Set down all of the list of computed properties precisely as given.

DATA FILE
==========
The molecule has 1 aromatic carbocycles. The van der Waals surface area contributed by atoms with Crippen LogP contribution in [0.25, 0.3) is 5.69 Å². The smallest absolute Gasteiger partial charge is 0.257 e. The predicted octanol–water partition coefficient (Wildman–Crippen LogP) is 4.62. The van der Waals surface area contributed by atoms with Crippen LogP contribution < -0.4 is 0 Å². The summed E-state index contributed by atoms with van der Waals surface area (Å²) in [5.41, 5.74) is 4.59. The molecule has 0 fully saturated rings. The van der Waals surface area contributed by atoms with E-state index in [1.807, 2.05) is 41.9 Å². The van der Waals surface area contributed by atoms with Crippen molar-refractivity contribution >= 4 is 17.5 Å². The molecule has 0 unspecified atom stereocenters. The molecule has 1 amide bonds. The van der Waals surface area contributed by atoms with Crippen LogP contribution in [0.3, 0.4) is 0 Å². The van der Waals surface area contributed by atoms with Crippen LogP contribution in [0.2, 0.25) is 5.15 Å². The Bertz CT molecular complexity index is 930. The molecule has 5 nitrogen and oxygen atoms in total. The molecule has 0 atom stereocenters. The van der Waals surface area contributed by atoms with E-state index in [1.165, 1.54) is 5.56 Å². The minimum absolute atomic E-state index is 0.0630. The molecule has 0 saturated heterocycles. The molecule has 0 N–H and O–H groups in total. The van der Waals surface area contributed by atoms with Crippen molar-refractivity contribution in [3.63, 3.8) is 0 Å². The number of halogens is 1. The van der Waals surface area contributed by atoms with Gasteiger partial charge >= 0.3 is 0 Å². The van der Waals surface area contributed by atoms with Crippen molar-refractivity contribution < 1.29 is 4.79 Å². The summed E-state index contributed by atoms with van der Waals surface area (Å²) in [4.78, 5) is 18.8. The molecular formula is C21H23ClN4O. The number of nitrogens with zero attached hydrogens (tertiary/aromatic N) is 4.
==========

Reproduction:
The molecule has 1 aromatic carbocycles. The van der Waals surface area contributed by atoms with Crippen LogP contribution in [0.25, 0.3) is 5.69 Å². The smallest absolute Gasteiger partial charge is 0.257 e. The predicted octanol–water partition coefficient (Wildman–Crippen LogP) is 4.62. The van der Waals surface area contributed by atoms with Crippen LogP contribution < -0.4 is 0 Å². The summed E-state index contributed by atoms with van der Waals surface area (Å²) in [5.41, 5.74) is 4.59. The molecule has 0 fully saturated rings. The van der Waals surface area contributed by atoms with E-state index in [1.807, 2.05) is 41.9 Å². The van der Waals surface area contributed by atoms with Crippen molar-refractivity contribution >= 4 is 17.5 Å². The molecule has 0 unspecified atom stereocenters. The molecule has 1 amide bonds. The van der Waals surface area contributed by atoms with Crippen LogP contribution in [0.3, 0.4) is 0 Å². The van der Waals surface area contributed by atoms with Crippen LogP contribution in [0.2, 0.25) is 5.15 Å². The Bertz CT molecular complexity index is 930. The molecule has 5 nitrogen and oxygen atoms in total. The molecule has 0 atom stereocenters. The van der Waals surface area contributed by atoms with E-state index in [1.165, 1.54) is 5.56 Å². The minimum absolute atomic E-state index is 0.0630. The molecule has 0 saturated heterocycles. The molecule has 0 N–H and O–H groups in total. The van der Waals surface area contributed by atoms with Crippen molar-refractivity contribution in [3.63, 3.8) is 0 Å². The number of halogens is 1. The van der Waals surface area contributed by atoms with Gasteiger partial charge >= 0.3 is 0 Å². The van der Waals surface area contributed by atoms with Crippen molar-refractivity contribution < 1.29 is 4.79 Å². The summed E-state index contributed by atoms with van der Waals surface area (Å²) in [4.78, 5) is 18.8. The molecular formula is C21H23ClN4O. The number of nitrogens with zero attached hydrogens (tertiary/aromatic N) is 4.